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Do You Catch Up on Sleep Every Weekend? It Could Be Hurting Your Health

October 02, 2023

Whether it started with college all-nighters or parenting newborns, many of us chug along on less sleep than recommended. But you can just catch up on sleep over the weekend, right? Not so fast. New research shows that sleeping in on the weekends doesn't actually counteract all the harm that a lack of sleep has on the body. “Sleep isn’t something we can make up on the weekend. Our body needs to recover on a daily basis, and needs to shut down completely to recover,” says Brad Biskup, PA, of the Hartford HealthCare Heart & Vascular Institute Lifestyle Medicine Program. Here's why that all that shut-eye is so important for your health. [insert-cta-small id=43127]

Sleep is all about your body recovering.

You may not realize it, but when you're sleeping, your body is recovering - both physically and mentally. “Our body needs to recover so getting at least six hours of sleep each night is essential. Four hours of quality sleep is when your body physiologically recovers, and the next two are when most neurological or psychological recovery occurs. Also, the longer we are in deep or REM sleep, the more our body recovers," Biskup says. And when we don't get that recovery, your body suffers. “The importance of sleep quality and quantity cannot be overstated. Poor sleep significantly increases the risk of all medical issues, especially cardiovascular disease and cancer," he says. > Related: Do I Need Less Sleep as I Get Older?

A lack of sleep prevents recovery - especially for your heart.

When your body gets stressed, it reacts by getting inflamed - including your heart. “If we sleep less than we need, inflammation increases significantly,” he explains. All that extra inflammation from increased stress can cause a "fight or flight" response to kick in as our body prepares for battle. And when we don't end up fighting or running away, all that leftover inflammation increases the risk of heart attack or stroke, Biskup says. > Want more health news? Text StartHere to 85209 to sign up for text alerts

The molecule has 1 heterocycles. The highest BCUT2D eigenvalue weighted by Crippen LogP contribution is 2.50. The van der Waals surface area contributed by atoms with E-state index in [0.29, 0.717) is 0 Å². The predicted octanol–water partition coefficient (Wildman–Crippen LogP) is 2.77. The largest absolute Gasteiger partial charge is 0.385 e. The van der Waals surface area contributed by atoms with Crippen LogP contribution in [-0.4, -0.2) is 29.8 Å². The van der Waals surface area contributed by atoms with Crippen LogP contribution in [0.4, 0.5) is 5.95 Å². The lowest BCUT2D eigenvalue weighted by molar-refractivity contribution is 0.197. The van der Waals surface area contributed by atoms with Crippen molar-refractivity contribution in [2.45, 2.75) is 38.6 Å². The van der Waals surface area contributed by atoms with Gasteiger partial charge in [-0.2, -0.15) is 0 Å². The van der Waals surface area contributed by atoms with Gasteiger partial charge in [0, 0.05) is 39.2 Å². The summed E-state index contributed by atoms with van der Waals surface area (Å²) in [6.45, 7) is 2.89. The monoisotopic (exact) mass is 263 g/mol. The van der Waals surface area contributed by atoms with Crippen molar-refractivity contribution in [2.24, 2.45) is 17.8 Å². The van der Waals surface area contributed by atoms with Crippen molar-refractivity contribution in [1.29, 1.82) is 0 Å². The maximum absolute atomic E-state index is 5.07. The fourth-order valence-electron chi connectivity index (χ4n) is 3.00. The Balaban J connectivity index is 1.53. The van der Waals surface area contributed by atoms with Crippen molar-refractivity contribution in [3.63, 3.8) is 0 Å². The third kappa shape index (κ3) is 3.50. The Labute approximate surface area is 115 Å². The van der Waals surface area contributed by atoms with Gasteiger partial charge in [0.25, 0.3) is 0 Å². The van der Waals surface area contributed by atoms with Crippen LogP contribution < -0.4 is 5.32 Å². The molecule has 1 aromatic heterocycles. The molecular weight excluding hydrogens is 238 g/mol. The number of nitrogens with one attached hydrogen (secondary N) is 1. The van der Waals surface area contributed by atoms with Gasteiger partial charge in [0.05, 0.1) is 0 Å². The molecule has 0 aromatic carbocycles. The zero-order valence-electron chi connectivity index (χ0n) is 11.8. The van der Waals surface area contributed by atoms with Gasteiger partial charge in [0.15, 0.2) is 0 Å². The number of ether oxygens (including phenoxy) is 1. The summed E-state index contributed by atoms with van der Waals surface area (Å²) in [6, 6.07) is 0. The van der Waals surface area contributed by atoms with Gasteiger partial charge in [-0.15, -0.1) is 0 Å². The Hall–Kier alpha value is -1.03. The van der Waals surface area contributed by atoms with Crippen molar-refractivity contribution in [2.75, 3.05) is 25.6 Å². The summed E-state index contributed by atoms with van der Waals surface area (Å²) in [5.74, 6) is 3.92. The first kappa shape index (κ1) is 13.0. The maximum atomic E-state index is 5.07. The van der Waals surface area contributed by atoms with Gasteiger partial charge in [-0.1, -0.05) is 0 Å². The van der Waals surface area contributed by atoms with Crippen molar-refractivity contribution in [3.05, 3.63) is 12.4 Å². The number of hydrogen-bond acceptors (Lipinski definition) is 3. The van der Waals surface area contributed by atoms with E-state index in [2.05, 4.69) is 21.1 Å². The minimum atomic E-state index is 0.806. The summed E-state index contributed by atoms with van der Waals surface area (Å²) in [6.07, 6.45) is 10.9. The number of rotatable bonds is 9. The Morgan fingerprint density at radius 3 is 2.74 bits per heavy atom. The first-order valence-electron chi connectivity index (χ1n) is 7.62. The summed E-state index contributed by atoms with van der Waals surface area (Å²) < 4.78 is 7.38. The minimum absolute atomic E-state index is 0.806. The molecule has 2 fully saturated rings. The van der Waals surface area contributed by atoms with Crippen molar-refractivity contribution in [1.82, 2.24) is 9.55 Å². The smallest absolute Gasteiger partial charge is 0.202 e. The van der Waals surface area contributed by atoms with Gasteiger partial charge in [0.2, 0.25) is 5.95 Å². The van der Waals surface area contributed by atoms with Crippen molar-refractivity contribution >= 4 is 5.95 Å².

And it can also cause diabetes and cancer.

In addition, lack of sleep leads to increased insulin levels and the inflammation causes insulin receptors to not function as well. This leads to a condition called insulin resistance, which is correlated with type 2 diabetes, and also with cancer, says Biskup.

It's not enough to sleep - it needs to be good quality.

While Biskup stresses the need for 7-9 hours of sleep nightly, he says the quality of shut-eye is almost as important. “We need to be in the recovery phases of sleep – deep and REM sleep – to get the most benefit,” he explains. Sometimes, we might fall sleep quickly but wake 1-3 hours later, which isn’t restorative rest. This is because they body is physically tired but the mind hasn’t had a chance to shut down, a problem that Biskup attributed to low levels of melatonin, the “sleep hormone.” “Melatonin helps us maintain a deeper sleep,” he says, adding that night-time trips to the bathroom can also interrupt quality sleep.

How can I ensure good sleep?

Ready and motivated to improve your sleep quality, and hopefully your health? Try these six tips to prepare your body and relax your mind before bed, says Biskup:
  1. Let it go! Decrease stress during the day. Do this through exercise, movement and allowing your mind to relax through meditation.
  2. Let it in! Practice slow breathing when stressed. This stimulates the “rest and repose” system in the body to decrease production of stress hormones. Moderate exercise, like a walk, can also help.
  3. Be present. Allow your mind to quiet down for 45-60 minutes before sleep. Shut out the world and its stressors by listening to meditation, nature sounds or music.
  4. Mind dumping. Write stressors in a journal before bed. This leaves your mind in a quieter place.
  5. Nosh on nuts. This type of snack stabilizes your blood sugar.
  6. No light is good light! Turn off electronics. The blue light and content on your cell phones and ipads are too stimulating.

Ayer Neuroscience Institute